One of outcomes of Hakan Forss’ session on depth of Kanban practices at the Kanban Leadership Retreat was the use of radar charts to show the maturity of a Kanban implementation. The whole discussion started with the realization that different teams adopt Kanban practices in different orders, thus we need a tool to assess them somehow.
Radar charts, or spider charts, seem to be good tools for visualizing how well a team is doing. However, when you start using them, interesting things pop up.
Coming Up with Results
First, how exactly do you tell how mature an adoption of a specific practice is? How far are we on a scale from 0 to 5 with visualization? Why? What about limiting work in progress? Etc.
One of my teams decided to describe 0 as “doing nothing” and max as “where we think we would like to be.” With such an approach, a radar chart can be treated as a motivational poster – it shows exactly how much we still should do with our Kanban implementation. It also means that the team aims at a moving target – as time passes they will likely improve and thus set more ambitious goals.
There is also a drawback to this approach. Such an assessment is very subjective and very prone to gaps in knowledge. If I think that everything there is to be done about WIP limits is to set those numbers in each column on the board and avoid violating them, I will easily hit the max on the “limiting WIP” axis. Then of course I’ll award myself the Optimist of the Week and Ignorant of the Month prizes, but that’s another story.
On a side note: I pretty much expect that someone is going to come up with some kind of a poll with a bunch of questions that do the job for you and tell you how far you are with each practice. And, similarly to the Nokia Test, I think it will be a very mixed blessing with negatives outweighing positives.
Finding Common Results
The second issue is about gathering collective knowledge from a team. People will likely differ in their judgment – one would say that visualization is really mature, while the other will state that there’s lot more to be done in there.
The obvious strategy is to discuss the areas where the differences are the biggest. However, it’s not a fancy flavor of planning poker so, for heaven’s sake, don’t try to make everyone agree on the same number. It is subjective after all.
One more interesting trick that can be done is putting all the results on a single radar chart with min and max values creating the borders of an area. This area will tell you how your Kanban implementation is perceived.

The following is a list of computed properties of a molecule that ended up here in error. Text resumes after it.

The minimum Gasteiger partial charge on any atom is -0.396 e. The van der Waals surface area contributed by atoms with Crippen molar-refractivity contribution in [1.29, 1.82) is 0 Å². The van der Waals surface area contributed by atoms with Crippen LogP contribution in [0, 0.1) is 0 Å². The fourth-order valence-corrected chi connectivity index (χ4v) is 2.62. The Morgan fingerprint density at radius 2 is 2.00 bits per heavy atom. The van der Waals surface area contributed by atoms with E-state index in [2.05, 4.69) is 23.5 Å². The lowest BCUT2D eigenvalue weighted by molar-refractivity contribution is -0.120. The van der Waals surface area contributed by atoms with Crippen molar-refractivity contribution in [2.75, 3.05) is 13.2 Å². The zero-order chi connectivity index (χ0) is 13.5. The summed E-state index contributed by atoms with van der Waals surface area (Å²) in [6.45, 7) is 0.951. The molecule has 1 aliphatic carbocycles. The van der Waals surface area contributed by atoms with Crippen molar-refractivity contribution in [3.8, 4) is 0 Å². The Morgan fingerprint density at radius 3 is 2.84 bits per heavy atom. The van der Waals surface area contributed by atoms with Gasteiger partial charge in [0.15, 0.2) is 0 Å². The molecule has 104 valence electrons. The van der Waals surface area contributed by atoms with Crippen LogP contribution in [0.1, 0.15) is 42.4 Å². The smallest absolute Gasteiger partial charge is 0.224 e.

With such a graph not only do you want to have this bagel spread as far as possible but also to have it as thin as possible. The latter may be even a more important goal in closer perspective as a wide spread of results means that team members understand the tool they use very differently.
Comparing Results between Teams
The third issue pops up when you compare graphs created by different teams. Let’s assume you have both issues above solved already and you have some kind of consistent way of judging maturity of Kanban practices. It is still very likely that different teams will follow different paths to Kanban adoption, thus their charts will differ. After all this is what launched the whole discussion in the first place.
It means, however, that you may draw very interesting conclusions from comparing the results of different teams. You don’t try to say which team is better and which needs more work. You actually launch discussions on how people are doing things and why they think they are good (or bad) at them. You enable collaborative learning.
As a bonus you can see patterns on a higher level. For example, people across the organization are doing pretty well with visualization, have very mixed outcomes in terms of managing flow and are not that good when it comes to limiting WIP. It can help you focus on specific areas with your coaching and training effort.
Besides, it is funny to see how a personal kanban maturity radar chart can look like.
To summarize, radar charts are nice visuals to show you where you are with your Kanban adoption, but they may, and should, be used as a communication enabler and a learning catalyst.